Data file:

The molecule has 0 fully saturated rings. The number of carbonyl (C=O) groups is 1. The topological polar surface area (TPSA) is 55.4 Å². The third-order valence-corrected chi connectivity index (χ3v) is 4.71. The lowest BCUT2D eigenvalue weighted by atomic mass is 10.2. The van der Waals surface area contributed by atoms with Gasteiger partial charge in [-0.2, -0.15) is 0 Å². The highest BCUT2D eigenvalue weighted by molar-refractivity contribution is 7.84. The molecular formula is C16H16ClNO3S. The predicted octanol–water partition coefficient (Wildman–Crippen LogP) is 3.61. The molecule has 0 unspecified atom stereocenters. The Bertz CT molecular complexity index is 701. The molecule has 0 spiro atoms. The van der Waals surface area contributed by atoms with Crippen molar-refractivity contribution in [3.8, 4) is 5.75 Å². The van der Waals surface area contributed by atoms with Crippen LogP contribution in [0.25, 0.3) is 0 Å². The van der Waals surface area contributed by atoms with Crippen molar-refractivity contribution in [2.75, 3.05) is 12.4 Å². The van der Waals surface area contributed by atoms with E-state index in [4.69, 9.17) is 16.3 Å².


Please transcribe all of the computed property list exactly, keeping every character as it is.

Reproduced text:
The molecule has 0 fully saturated rings. The number of carbonyl (C=O) groups is 1. The topological polar surface area (TPSA) is 55.4 Å². The third-order valence-corrected chi connectivity index (χ3v) is 4.71. The lowest BCUT2D eigenvalue weighted by atomic mass is 10.2. The van der Waals surface area contributed by atoms with Gasteiger partial charge in [-0.2, -0.15) is 0 Å². The highest BCUT2D eigenvalue weighted by molar-refractivity contribution is 7.84. The molecular formula is C16H16ClNO3S. The predicted octanol–water partition coefficient (Wildman–Crippen LogP) is 3.61. The molecule has 0 unspecified atom stereocenters. The Bertz CT molecular complexity index is 701. The molecule has 0 spiro atoms. The van der Waals surface area contributed by atoms with Crippen molar-refractivity contribution in [3.8, 4) is 5.75 Å². The van der Waals surface area contributed by atoms with Crippen LogP contribution in [0.25, 0.3) is 0 Å². The van der Waals surface area contributed by atoms with Crippen molar-refractivity contribution in [2.75, 3.05) is 12.4 Å². The van der Waals surface area contributed by atoms with E-state index in [4.69, 9.17) is 16.3 Å².